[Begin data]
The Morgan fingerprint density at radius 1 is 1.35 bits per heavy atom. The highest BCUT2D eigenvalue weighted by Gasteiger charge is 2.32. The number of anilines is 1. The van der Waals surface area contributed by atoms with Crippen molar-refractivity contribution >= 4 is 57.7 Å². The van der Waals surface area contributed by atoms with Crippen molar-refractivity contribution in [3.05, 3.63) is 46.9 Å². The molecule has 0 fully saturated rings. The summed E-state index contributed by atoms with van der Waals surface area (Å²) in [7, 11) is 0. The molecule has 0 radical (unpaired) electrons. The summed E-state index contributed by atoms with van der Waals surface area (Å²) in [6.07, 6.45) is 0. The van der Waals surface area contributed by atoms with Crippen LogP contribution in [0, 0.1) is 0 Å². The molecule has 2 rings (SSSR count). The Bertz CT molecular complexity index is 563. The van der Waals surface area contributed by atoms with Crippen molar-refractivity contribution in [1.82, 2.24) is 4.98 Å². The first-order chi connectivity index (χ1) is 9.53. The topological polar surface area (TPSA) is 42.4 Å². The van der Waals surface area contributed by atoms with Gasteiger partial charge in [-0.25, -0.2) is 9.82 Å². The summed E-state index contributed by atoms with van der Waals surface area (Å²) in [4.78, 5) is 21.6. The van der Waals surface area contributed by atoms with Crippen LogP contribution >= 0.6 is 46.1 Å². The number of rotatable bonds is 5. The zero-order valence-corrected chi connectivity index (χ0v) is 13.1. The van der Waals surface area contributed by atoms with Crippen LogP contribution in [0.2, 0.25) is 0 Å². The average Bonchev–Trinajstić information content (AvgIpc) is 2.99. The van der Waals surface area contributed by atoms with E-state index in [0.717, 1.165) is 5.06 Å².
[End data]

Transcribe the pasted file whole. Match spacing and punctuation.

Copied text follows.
The Morgan fingerprint density at radius 1 is 1.35 bits per heavy atom. The highest BCUT2D eigenvalue weighted by Gasteiger charge is 2.32. The number of anilines is 1. The van der Waals surface area contributed by atoms with Crippen molar-refractivity contribution >= 4 is 57.7 Å². The van der Waals surface area contributed by atoms with Crippen molar-refractivity contribution in [3.05, 3.63) is 46.9 Å². The molecule has 0 fully saturated rings. The summed E-state index contributed by atoms with van der Waals surface area (Å²) in [7, 11) is 0. The molecule has 0 radical (unpaired) electrons. The summed E-state index contributed by atoms with van der Waals surface area (Å²) in [6.07, 6.45) is 0. The van der Waals surface area contributed by atoms with Crippen LogP contribution in [0, 0.1) is 0 Å². The molecule has 2 rings (SSSR count). The Bertz CT molecular complexity index is 563. The van der Waals surface area contributed by atoms with Crippen molar-refractivity contribution in [1.82, 2.24) is 4.98 Å². The first-order chi connectivity index (χ1) is 9.53. The topological polar surface area (TPSA) is 42.4 Å². The van der Waals surface area contributed by atoms with Gasteiger partial charge in [-0.25, -0.2) is 9.82 Å². The summed E-state index contributed by atoms with van der Waals surface area (Å²) in [4.78, 5) is 21.6. The van der Waals surface area contributed by atoms with Crippen LogP contribution >= 0.6 is 46.1 Å². The number of rotatable bonds is 5. The zero-order valence-corrected chi connectivity index (χ0v) is 13.1. The van der Waals surface area contributed by atoms with Crippen LogP contribution in [0.2, 0.25) is 0 Å². The average Bonchev–Trinajstić information content (AvgIpc) is 2.99. The van der Waals surface area contributed by atoms with E-state index in [0.717, 1.165) is 5.06 Å².